Many great riffs, fills, and solos use this scale. In fact, if rock and blues are your genres of choice, this scale will get the most use. It’s worth working on this one.
Another common position of the minor pentatonic scale is based on the A shape:
After learning this scale, it’s only two more notes to get it to the 7-note natural minor scale, so you might as well knock that out! When it comes to minors in general, the A and E shapes are the most used and tend to be more finger-friendly.
Step 7: Pedal point exercise
I picked E major for step 5 and A minor for step 6 because these are very friendly keys for practicing step 7 using a pedal point. A pedal point is a musical “home base”. In the case of E major, the pedal, or drone, is the open 6th string – the lowest E on the guitar. The idea is to play this note to give your ear a tonal center.
Play the pedal, then improvise a melody using the notes of the major scale. Any position, any octave, any amount of notes. Once you have played a melodic passage, return to your pedal point to “reset”. With the Am pentatonic, the open fifth string would be the pedal.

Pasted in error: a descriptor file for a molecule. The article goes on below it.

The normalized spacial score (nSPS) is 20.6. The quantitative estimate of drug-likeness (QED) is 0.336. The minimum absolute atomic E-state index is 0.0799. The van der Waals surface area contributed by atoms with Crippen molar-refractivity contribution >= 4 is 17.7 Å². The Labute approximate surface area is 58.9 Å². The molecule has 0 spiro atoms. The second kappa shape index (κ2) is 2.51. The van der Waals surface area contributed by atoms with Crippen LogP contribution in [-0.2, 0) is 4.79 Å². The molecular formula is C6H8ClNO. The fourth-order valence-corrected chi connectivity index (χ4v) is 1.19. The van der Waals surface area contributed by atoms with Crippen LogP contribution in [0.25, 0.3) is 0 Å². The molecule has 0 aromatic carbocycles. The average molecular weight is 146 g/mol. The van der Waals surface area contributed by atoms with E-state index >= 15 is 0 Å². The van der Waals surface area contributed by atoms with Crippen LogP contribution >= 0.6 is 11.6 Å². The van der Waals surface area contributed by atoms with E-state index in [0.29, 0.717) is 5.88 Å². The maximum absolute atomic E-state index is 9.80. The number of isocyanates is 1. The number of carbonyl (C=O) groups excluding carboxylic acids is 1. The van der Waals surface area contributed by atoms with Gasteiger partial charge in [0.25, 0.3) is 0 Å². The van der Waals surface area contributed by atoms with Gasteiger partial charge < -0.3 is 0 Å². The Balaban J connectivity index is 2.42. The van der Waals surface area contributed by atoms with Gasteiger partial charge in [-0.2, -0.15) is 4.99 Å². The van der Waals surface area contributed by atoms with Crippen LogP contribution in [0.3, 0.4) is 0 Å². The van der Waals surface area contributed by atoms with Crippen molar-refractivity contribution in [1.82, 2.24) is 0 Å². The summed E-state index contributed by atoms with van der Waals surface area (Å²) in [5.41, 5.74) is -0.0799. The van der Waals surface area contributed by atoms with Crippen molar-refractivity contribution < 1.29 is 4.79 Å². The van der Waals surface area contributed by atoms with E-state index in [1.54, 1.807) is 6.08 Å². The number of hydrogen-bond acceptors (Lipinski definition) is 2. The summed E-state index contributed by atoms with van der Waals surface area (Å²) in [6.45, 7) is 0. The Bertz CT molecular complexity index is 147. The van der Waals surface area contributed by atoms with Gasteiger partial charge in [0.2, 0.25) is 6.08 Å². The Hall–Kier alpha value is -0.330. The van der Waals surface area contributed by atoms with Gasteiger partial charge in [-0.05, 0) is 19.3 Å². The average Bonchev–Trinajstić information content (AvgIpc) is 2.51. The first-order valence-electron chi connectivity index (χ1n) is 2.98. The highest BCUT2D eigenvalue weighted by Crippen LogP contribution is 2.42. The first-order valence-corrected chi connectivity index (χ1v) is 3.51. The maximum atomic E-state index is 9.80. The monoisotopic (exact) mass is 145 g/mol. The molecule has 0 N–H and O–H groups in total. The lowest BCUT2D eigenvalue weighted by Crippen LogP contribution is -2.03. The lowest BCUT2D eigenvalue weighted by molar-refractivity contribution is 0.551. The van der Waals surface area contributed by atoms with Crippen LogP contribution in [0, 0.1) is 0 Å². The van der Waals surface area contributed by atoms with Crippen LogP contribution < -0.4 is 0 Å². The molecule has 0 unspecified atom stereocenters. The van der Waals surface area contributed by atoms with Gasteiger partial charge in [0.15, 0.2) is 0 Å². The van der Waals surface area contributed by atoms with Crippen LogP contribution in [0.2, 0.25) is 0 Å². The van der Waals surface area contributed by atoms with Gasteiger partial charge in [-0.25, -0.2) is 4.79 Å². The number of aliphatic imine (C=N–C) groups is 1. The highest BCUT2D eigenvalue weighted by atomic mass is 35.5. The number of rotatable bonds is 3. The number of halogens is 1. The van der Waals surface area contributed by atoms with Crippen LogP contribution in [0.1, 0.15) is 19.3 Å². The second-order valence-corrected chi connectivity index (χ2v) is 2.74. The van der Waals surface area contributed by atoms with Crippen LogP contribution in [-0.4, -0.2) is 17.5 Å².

This is the perfect exercise for a guitarist to practice a scale. No backing track is needed and there are no distractions. I practice this every time I sit down with my guitar. Every. Time. It is how one practices creativity with a scale rather than the note-by-note scale that goes in order from lowest to highest, then back down highest to lowest. In order to learn and play guitar solos, the only way to really practice a scale in my opinion is to practice it musically, not methodically, or theoretically.
A great resource for learning the scales – and if you’re really adventurous, learning the modes – is Joe Satriani. He has several good videos on this subject. Here’s one he did with Guitar World.
Putting It All Together